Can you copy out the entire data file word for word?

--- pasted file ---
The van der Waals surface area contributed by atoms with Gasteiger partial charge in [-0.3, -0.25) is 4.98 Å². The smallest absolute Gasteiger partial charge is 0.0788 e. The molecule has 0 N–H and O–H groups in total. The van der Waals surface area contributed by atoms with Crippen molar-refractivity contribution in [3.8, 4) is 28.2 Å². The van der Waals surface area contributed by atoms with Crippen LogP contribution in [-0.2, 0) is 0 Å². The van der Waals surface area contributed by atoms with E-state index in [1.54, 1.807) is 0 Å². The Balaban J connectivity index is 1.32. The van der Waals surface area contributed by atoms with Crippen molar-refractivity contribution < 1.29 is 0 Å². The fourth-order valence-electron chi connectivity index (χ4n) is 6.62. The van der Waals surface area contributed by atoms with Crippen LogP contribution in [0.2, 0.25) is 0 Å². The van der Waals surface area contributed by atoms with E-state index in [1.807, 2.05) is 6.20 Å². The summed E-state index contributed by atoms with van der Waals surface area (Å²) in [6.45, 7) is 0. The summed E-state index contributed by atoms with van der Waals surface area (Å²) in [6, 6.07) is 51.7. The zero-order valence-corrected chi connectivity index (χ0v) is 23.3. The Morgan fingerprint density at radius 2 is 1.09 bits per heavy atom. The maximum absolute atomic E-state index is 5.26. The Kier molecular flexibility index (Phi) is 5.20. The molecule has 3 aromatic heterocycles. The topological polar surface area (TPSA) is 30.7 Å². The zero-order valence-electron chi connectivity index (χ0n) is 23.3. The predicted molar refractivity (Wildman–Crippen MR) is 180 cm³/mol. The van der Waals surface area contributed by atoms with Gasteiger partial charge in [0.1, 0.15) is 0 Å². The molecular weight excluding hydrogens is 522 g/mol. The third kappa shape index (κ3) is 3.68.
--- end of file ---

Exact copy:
The van der Waals surface area contributed by atoms with Gasteiger partial charge in [-0.3, -0.25) is 4.98 Å². The smallest absolute Gasteiger partial charge is 0.0788 e. The molecule has 0 N–H and O–H groups in total. The van der Waals surface area contributed by atoms with Crippen molar-refractivity contribution in [3.8, 4) is 28.2 Å². The van der Waals surface area contributed by atoms with Crippen LogP contribution in [-0.2, 0) is 0 Å². The van der Waals surface area contributed by atoms with E-state index in [1.54, 1.807) is 0 Å². The Balaban J connectivity index is 1.32. The van der Waals surface area contributed by atoms with Crippen molar-refractivity contribution < 1.29 is 0 Å². The fourth-order valence-electron chi connectivity index (χ4n) is 6.62. The van der Waals surface area contributed by atoms with Crippen LogP contribution in [0.2, 0.25) is 0 Å². The van der Waals surface area contributed by atoms with E-state index in [1.807, 2.05) is 6.20 Å². The summed E-state index contributed by atoms with van der Waals surface area (Å²) in [6.45, 7) is 0. The summed E-state index contributed by atoms with van der Waals surface area (Å²) in [6, 6.07) is 51.7. The zero-order valence-corrected chi connectivity index (χ0v) is 23.3. The Morgan fingerprint density at radius 2 is 1.09 bits per heavy atom. The maximum absolute atomic E-state index is 5.26. The Kier molecular flexibility index (Phi) is 5.20. The molecule has 3 aromatic heterocycles. The topological polar surface area (TPSA) is 30.7 Å². The zero-order valence-electron chi connectivity index (χ0n) is 23.3. The predicted molar refractivity (Wildman–Crippen MR) is 180 cm³/mol. The van der Waals surface area contributed by atoms with Gasteiger partial charge in [0.1, 0.15) is 0 Å². The molecular weight excluding hydrogens is 522 g/mol. The third kappa shape index (κ3) is 3.68.